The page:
Anti-terror bill takes center stage in Independence Day rally; critics launch party-themed protest

by Rein Tarinay

Protesters maintain physical distancing as they call for the junking of anti-terror bill. | Photo Kodao Productions

MANILA — Party hats, balloons, cake, roses and a karaoke machine. These are not the typical things you see in a protest.

On June 12, as the Philippines marked the 122nd Independence day, protesters braved the rains for the ‘Grand Mañanita,’ a sarcastic take on Metro Manila police chief Debold Sinas’s birthday party which violated quarantine protocols.

Thousands occupied the University Avenue at University of the Philippines Diliman. Some of the protesters wore party hats. Others brought roses and balloons. Like a real party, ice cream, bread and donuts were given free.

Unlike Sinas’ mananita, however, physical distancing was strictly observed. Some of the organizers distributed face masks, face shields, alcohol and sanitizer.

One of the highlights of the program was the speech of artist Mae Paner who impersonated Sinas. She told the crowd, “Kayo ang laging nasa isip ng presidente. Nanginginig na siyang pumirma sa anti-terror bill.” (The President thinks about you all the time. He is aching to sign the anti-terror bill)

Protesters replied with a resounding boo.

Mae Paner of arts and media alliance LODI impersonates Mero Manila Police Chief Debold Sinas during the June 12 protest. | Photo CARLO MANALANSAN/Bulatlat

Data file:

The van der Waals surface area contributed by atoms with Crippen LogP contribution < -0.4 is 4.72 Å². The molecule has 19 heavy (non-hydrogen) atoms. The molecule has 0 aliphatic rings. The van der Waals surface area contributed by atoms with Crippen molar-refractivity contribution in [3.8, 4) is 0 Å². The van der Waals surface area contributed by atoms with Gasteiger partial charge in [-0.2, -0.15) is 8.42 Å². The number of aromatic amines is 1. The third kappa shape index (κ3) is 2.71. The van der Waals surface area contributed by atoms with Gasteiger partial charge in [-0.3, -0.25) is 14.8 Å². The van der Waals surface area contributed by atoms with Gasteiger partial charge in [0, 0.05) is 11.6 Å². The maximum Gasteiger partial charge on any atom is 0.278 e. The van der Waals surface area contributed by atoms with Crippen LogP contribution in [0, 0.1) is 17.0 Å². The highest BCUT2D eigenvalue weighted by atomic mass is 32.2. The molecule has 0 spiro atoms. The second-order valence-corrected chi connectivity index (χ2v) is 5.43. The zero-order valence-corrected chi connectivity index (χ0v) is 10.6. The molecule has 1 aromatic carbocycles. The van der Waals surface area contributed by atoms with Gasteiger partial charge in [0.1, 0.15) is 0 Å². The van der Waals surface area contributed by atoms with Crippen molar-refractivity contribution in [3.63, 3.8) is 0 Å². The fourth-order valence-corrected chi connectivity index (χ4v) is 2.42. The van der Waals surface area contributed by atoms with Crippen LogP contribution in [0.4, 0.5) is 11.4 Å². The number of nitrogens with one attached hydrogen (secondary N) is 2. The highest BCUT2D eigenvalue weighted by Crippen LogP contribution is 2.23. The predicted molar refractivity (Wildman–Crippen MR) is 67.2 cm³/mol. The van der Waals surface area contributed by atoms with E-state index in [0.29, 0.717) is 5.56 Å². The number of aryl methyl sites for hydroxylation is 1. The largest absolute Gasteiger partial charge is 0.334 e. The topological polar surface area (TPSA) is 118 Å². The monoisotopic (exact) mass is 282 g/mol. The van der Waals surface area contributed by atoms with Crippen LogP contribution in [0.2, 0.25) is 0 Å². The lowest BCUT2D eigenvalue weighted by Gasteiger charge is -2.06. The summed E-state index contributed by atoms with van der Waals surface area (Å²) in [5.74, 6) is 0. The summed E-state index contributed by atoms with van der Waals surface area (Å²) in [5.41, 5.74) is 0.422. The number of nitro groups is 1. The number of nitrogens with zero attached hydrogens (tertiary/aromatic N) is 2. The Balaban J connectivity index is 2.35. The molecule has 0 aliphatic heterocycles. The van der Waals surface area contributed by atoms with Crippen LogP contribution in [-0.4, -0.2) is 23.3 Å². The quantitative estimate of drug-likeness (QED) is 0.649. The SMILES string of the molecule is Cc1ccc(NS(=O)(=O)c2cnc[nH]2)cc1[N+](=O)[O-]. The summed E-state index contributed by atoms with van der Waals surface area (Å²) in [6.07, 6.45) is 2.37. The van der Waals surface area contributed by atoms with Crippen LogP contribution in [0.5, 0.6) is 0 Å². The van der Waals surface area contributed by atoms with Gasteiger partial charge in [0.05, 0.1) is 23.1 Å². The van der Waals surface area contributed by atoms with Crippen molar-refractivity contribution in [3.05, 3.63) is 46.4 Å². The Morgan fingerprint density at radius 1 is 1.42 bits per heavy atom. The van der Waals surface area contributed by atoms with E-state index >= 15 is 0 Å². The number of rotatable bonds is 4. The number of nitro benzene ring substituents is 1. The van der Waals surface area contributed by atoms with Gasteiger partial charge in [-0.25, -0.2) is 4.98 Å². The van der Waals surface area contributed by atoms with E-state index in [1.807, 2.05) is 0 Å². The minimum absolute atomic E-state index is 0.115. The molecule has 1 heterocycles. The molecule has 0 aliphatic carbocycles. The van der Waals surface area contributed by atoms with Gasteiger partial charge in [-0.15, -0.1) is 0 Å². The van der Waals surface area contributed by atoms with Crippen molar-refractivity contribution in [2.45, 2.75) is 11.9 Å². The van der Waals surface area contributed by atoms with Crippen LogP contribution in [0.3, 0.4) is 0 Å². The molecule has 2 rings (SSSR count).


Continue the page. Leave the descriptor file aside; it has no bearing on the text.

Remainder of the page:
Lita Malundras, one of the ten volunteers arrested in Marikina on May 1, also spoke at the protest. Malundras said they were feeding families of drivers and construction workers when they were arrested and detained. “Hindi kami kriminal. Hindi krimen ang pagpapakain sa komunidad na nagugutom.” (We are not criminals. It is not a crime to feed the hungry.)

When internet sensation Aling Marie, or Marie Dinglasan, went on stage, the young ones were all ears. “Di ko man kayo anak, kayo ay aking kakulay. Manahin ninyo ang mga tapang ng nakatatanda laban sa kasamaan. Kaya ang aking masasabi, ibagsak ang terror bill; ibasura at huwag hayaang maipasa,” she said.
(You may not be my children but we belong to the same race. I hope you inherit the courage of those who came before you, in the fight against evil. All I can say is, junk terror bill; junk it and don’t let it get enacted.

Aling Marie, a store owner who became popular due to her response to die-hard Duterte supporters, delivered her iconic declaration at the protest, “Hindi ako dilaw. Hindi ako pula. Hindi rin ako puti. Kayumanggi ako.” (I am not yellow. I am not red. I am not white. I am brown)

In his speech, Bayan Muna Chairperson Neri Colmenares, said the anti-terror bill will be used against political dissenters and ordinary citizens airing their grievances to the government.

For first-time protester Rus, 21, participating in an offline protest is important when the people’s freedom is under threat.

“Tatlong buwan na akong nagpprotesta online pero parang hindi rin naman nakikinig ang mga nasa gobyerno sa mga hinaing ng mga tao e. (For three months I have been protesting online but people in government don’t seem to listen to the demands of the people) So it’s better to take it to the streets.”

Rus said he feels empowered being with fellow protesters, chanting and raising their fists. “Sa kabila ng pandemya, hindi pa rin tayo natakot na ipaglaban ang karapatan at kalayaan natin.” (Even during this time of pandemic, we are not afraid to fight for our rights and our freedom)

Outside UP campus, policemen in fatigue uniform set up checkpoints. On Thursday [June 11], Presidential Spokesperson Harry Roque and Justice Secretary Menardo Guevarra warned people against joining rallies. (Bulatlat.com)

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